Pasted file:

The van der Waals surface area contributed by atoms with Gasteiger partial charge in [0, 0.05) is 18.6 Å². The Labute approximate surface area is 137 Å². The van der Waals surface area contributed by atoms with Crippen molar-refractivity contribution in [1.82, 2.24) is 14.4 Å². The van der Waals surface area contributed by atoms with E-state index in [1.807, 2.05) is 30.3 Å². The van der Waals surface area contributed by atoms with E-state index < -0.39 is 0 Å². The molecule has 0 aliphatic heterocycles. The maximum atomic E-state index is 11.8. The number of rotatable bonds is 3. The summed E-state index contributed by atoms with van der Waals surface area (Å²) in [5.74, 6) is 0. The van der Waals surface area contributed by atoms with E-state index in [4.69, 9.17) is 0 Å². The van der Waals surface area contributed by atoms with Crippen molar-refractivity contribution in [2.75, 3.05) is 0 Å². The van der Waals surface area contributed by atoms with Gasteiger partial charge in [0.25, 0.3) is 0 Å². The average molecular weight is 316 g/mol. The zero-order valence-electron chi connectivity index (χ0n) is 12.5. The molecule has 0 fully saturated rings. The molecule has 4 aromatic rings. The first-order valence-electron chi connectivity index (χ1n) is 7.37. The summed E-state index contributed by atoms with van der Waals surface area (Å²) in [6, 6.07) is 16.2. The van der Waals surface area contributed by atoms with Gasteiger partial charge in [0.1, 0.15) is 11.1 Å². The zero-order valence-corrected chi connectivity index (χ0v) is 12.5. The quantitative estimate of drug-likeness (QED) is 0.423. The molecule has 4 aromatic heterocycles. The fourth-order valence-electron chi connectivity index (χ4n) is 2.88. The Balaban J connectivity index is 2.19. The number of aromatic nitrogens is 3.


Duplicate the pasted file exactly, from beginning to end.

The van der Waals surface area contributed by atoms with Gasteiger partial charge in [0, 0.05) is 18.6 Å². The Labute approximate surface area is 137 Å². The van der Waals surface area contributed by atoms with Crippen molar-refractivity contribution in [1.82, 2.24) is 14.4 Å². The van der Waals surface area contributed by atoms with E-state index in [1.807, 2.05) is 30.3 Å². The van der Waals surface area contributed by atoms with E-state index < -0.39 is 0 Å². The molecule has 0 aliphatic heterocycles. The maximum atomic E-state index is 11.8. The number of rotatable bonds is 3. The summed E-state index contributed by atoms with van der Waals surface area (Å²) in [5.74, 6) is 0. The van der Waals surface area contributed by atoms with E-state index in [4.69, 9.17) is 0 Å². The van der Waals surface area contributed by atoms with Crippen molar-refractivity contribution in [2.75, 3.05) is 0 Å². The van der Waals surface area contributed by atoms with Gasteiger partial charge in [0.25, 0.3) is 0 Å². The average molecular weight is 316 g/mol. The zero-order valence-electron chi connectivity index (χ0n) is 12.5. The molecule has 0 fully saturated rings. The molecule has 4 aromatic rings. The first-order valence-electron chi connectivity index (χ1n) is 7.37. The summed E-state index contributed by atoms with van der Waals surface area (Å²) in [6, 6.07) is 16.2. The van der Waals surface area contributed by atoms with Gasteiger partial charge in [0.1, 0.15) is 11.1 Å². The zero-order valence-corrected chi connectivity index (χ0v) is 12.5. The quantitative estimate of drug-likeness (QED) is 0.423. The molecule has 4 aromatic heterocycles. The fourth-order valence-electron chi connectivity index (χ4n) is 2.88. The Balaban J connectivity index is 2.19. The number of aromatic nitrogens is 3.